Q: How do you experience these major trends and forces in the industry at Jinshi Solar?
About Jinshi Solar’s position as a manufacturing business, I feel that there are two extremes after the oversupply is curbed: one extreme is that domestic market is dominated by those big brands, like Trina Solar, as well as ultra huge state-owned-enterprises of energy industry.
China has shaped laws and acts to set up necessary quality and criteria to control the quality of solar plant. For example, the solar panel manufacturer must own sufficient R&D capital and production volume to be national accredited verified solar panel manufacturer, otherwise, the subsidies shall not be granted. We at Jinshi Solar are working hard to match those criteria to earn such membership. For time being, OEM for leading solar brands, such as Jinko Solar, is a necessary for smaller Chinese solar panel makers, like Jinshi Solar, partly because we really learn a lot from these leaders.
Another extreme is that low-quality and low-end panels are still rolled out from smaller companies which still export to rural areas like Africa in a restless manner. These low-quality solar panels not only damage the system reliability, but the confidence of local users. Therefore, I think it necessary for Jinshi Solar to enter the rural off-grid segment by offering higher-quality panels, since there are huge amounts of jobs to be done to improve those solar kits in rural electrification.
The latest research report, as you can check Bloomberg, the potential for off-grid solar amounts to be $3.1 billion by 2020. I think only solar power can play leading role in the rural electrification.
However, just as you said, whether the solar equipments can really reach the end users and whether the last-mile is covered depend on good policy/funding mechanisms, like micro-finance and Pay As You Go(PAYG)-driven model.
The traditional trading model has been obsolete: middle companies in Africa or Bangladesh imported low-quality and cheap stuff from China and re-sold in local markets. Months later, these middle companies disappeared, and no one could guarantee the warranty. Therefore, I liked the new “impacting concept” very much, such as PAYG-model, and its pilots, like Mobisol, M-kopa, Off-grid Electric, etc.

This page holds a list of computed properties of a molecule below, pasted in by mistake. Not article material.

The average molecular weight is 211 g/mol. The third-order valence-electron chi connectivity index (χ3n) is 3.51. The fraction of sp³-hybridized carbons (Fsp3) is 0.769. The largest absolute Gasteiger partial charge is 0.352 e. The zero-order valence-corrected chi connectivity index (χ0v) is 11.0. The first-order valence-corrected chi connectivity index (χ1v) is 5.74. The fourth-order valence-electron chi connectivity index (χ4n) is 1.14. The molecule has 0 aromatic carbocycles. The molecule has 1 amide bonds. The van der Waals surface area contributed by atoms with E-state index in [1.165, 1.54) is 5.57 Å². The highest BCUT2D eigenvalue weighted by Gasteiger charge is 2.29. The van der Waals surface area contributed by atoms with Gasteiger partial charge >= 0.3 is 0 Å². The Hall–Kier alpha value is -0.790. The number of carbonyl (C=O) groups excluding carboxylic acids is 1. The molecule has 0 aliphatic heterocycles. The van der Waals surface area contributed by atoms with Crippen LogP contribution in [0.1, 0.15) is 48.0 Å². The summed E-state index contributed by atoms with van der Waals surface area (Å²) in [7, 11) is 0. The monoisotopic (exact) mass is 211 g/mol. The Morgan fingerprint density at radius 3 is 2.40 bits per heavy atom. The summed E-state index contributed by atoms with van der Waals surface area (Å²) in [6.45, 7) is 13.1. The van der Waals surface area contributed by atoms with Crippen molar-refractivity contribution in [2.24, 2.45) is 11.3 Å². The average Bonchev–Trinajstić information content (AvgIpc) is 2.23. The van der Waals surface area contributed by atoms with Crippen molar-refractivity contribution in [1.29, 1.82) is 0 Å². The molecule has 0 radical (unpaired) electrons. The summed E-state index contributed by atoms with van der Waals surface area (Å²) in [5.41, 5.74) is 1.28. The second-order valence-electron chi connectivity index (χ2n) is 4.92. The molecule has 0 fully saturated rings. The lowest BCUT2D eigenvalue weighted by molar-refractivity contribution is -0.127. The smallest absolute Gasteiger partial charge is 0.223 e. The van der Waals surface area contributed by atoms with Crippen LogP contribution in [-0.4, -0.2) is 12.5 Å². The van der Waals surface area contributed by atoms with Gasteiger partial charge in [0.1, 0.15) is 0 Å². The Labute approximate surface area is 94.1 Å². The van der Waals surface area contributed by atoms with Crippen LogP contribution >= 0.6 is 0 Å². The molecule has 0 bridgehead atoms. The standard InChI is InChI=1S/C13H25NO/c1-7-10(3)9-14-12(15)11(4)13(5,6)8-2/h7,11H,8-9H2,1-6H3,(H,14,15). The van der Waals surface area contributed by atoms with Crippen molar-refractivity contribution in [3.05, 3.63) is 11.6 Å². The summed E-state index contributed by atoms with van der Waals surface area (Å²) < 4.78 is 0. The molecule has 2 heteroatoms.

These new innovative dealing mechanisms blocked out companies who only wanted to make “quick money” by supplying low-quality and cheap products. Furthermore, micro-finance or PAYG model really decrease the upfront capital pressure on the end-users, with only 20% upfront payment and then paying the amount like leasing, without any reason to breach the contract, because the traditional kerosene lights are dangerous and costlier!
As well, more employment can be produced in this new innovative financing model. For example, local women can play a very active role in collecting money from the end-users and system operation. On one hand, women form a natural network to save cost for the sponsors to build a professional sales network, and on the other hand, it brings about good returns to these hard-working women.
I wonder if there is more room for Uber-like solar start-ups active in rural electrification. A new and interesting topic is how to utilize sharing-economy model here, and I believe impact businesses should have advanced a bit in this direction. My other observation is that much fewer Chinese solar companies launch similar PAYG-model in rural areas, and this segment seems dominated by European and American investors again!
Returning to the fundamental level in the rural electrification in production design, in the last summer, I spent time studying SHS to find that there are a lots of jobs to be optimized. The SHS which is popular in those rural electrification is really low-grade-to exaggerate it is only a solar-powered torch-without any aesthetic merits.